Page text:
Urbanization in the developing world has contributed to the popularity of food with low nutritional value because it can be shipped and stored easily.  Corporations also aggressively market these products to new audiences [Stuckler et al., 2011].

Beaglehole et al. [2011] compiled the several recommendations and their cost for implementation.  Based on those interventions that had estimated impact in terms of premature deaths averted, we can rank three of these interventions by cost benefit.  The most efficient intervention is reduction in salt, reduction in tobacco use, and increased availability of drugs for NCDs.

While advertisement of the number of lives saved if a convenient way to quantify the threat of NCDs, it does not tell us what proportion of NCDs could not have been prevented regardless of setting (low-, middle-, or high-income counties).  It would be better if these reports began to use the disability-adjusted life-year (DALY).

Engineers have an important role in the reduction of NCDs.  The World Health Organization compiled the top 10 risk factors (not causes) for death by income level [cited in Narayan, 2011].  In low-income countries there are two risk factors that require engineering interventions:
4. unsafe water and poor sanitation and hygiene,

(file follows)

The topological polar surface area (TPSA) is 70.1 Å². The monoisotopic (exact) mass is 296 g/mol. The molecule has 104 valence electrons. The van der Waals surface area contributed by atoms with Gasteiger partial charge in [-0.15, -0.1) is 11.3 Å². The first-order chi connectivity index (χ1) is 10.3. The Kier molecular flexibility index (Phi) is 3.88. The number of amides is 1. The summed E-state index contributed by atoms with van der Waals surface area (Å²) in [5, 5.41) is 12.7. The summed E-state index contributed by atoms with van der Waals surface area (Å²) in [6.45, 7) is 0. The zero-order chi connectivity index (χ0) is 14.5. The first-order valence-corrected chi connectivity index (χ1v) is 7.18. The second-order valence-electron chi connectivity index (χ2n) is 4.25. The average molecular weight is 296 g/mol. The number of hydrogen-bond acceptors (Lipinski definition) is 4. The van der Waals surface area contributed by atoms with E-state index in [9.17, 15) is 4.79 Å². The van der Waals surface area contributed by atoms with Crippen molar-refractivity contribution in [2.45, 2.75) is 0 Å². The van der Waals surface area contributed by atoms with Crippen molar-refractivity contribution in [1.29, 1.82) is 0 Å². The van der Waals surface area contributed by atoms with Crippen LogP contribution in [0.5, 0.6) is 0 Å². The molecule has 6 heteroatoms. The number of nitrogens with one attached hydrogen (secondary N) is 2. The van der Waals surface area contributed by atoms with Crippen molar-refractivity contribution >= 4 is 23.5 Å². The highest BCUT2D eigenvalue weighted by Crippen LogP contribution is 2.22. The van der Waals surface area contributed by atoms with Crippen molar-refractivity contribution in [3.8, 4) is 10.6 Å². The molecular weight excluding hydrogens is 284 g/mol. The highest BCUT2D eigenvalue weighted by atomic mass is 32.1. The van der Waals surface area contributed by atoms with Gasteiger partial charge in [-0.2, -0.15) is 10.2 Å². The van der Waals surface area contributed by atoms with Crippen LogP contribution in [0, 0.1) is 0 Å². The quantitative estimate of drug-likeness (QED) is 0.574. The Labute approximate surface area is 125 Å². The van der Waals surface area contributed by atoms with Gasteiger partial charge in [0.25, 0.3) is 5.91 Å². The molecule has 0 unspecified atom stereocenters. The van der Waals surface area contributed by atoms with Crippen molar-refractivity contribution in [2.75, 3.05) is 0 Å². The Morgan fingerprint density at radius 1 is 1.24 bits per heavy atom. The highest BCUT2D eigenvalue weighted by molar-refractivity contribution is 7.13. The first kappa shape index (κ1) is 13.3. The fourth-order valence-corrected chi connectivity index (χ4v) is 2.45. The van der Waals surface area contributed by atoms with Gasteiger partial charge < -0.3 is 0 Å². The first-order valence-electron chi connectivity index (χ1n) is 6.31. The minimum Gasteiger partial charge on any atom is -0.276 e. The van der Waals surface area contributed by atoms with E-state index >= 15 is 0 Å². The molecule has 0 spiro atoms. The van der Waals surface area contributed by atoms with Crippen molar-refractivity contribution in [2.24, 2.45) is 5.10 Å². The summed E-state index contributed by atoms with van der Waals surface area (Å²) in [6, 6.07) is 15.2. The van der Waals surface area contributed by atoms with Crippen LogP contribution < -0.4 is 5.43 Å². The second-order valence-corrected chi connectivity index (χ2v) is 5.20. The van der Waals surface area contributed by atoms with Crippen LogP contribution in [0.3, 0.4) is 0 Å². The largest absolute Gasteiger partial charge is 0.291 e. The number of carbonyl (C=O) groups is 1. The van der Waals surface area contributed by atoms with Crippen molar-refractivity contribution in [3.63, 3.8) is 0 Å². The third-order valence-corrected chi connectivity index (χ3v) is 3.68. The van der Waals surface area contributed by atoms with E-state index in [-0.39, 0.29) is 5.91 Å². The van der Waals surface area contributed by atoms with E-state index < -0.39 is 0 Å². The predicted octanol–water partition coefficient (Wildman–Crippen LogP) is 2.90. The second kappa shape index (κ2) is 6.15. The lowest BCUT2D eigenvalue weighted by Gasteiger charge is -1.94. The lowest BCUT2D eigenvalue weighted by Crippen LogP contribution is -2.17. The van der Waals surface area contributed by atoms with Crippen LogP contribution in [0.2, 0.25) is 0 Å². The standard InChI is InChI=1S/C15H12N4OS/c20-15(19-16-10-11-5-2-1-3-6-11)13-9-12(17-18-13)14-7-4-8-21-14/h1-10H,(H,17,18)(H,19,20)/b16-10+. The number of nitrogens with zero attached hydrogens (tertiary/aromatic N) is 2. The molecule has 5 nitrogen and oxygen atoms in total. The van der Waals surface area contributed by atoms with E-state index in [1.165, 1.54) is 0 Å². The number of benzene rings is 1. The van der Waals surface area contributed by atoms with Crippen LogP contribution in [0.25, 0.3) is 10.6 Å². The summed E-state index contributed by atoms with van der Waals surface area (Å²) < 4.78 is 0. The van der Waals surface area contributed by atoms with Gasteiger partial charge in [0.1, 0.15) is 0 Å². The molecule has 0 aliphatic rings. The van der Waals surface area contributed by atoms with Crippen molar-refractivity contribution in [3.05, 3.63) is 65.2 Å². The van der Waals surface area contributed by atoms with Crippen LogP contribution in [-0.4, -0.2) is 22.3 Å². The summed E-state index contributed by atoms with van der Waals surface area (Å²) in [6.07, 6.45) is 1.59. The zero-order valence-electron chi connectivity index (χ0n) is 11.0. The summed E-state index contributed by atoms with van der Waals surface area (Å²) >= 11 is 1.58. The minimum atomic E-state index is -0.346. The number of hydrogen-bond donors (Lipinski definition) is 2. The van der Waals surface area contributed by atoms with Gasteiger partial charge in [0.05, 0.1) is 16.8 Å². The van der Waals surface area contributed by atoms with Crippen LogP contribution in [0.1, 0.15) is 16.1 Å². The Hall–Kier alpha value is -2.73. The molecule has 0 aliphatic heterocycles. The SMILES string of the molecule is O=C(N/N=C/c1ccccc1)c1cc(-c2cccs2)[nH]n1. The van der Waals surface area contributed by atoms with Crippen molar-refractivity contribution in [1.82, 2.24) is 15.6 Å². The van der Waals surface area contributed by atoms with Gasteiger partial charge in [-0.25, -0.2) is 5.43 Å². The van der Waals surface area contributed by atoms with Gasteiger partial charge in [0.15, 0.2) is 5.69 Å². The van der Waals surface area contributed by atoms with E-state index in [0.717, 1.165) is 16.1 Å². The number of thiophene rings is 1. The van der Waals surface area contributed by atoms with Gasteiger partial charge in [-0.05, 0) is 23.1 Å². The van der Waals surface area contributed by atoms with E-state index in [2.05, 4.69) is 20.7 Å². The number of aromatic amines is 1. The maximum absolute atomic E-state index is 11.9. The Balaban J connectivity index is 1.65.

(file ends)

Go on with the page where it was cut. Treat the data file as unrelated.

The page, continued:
6. indoor smoke from solid fuels;
in middle-income countries:
9. indoor smoke from solid fuels,
10. urban outdoor air pollution;
and in high-income countries:
8. urban outdoor air pollution,
10. occupational risks.
Unsafe drinking water and poor sanitation have implications for infectious disease, but they can also be tied to toxic chemicals that can cause cancers and reproductive problems.  Indoor smoke can cause acute and chronic lung problems including cancers, emphysema, or chronic obstructive pulmonary disease.  Urban outdoor air pollution carries similar risks to indoor air pollution, but is usually or a different composition.  Ozone, from automobiles for example, has been linked to asthma and respiratory problems in the very young and elderly.  Finally, occupational risks cover a broad spectrum of hazards, but they can all need engineering solutions.

There is also an opportunity for education.  In the developing world, education has already shown benefits for maternal health [Boyle, 2006].  Education, combined with the development and availability of a cost-effective solution, can reduce major risk-factors.


References:

Beaglehole, R., et al. (2011), Priority actions for the non-communicable disease crisis, Lancet, 377(9775), 1438-1447.

Boyle, M. H., Y. Racine, K. Georgiades, D. Snelling, S. Hong, W. Omariba, P. Hurley, and P. Rao-Melacini (2006), The influence of economic development level, household wealth and maternal education on child health in the developing world, Social Science & Medicine, 63(8), 2242-2254.

Morrish, N. (2011), The United Nations of Cancer, Livestrong Qtrly., 1(7), 64-65.

Narayan, K. M. V., M. K. Ali, and J. P. Koplan (2010), Global Noncommunicable Diseases - Where Worlds Meet, N. Engl. J. Med., 363(13), 1196-1198.

Stuckler, D., S. Basu, and M. McKee (2011), Commentary: UN high level meeting on non-communicable diseases: an opportunity for whom?, BMJ, 343.

1 comment:

  1. Interesting article on lifestyle causes of cancer: http://www.bbc.co.uk/news/health-16031149

    ReplyDelete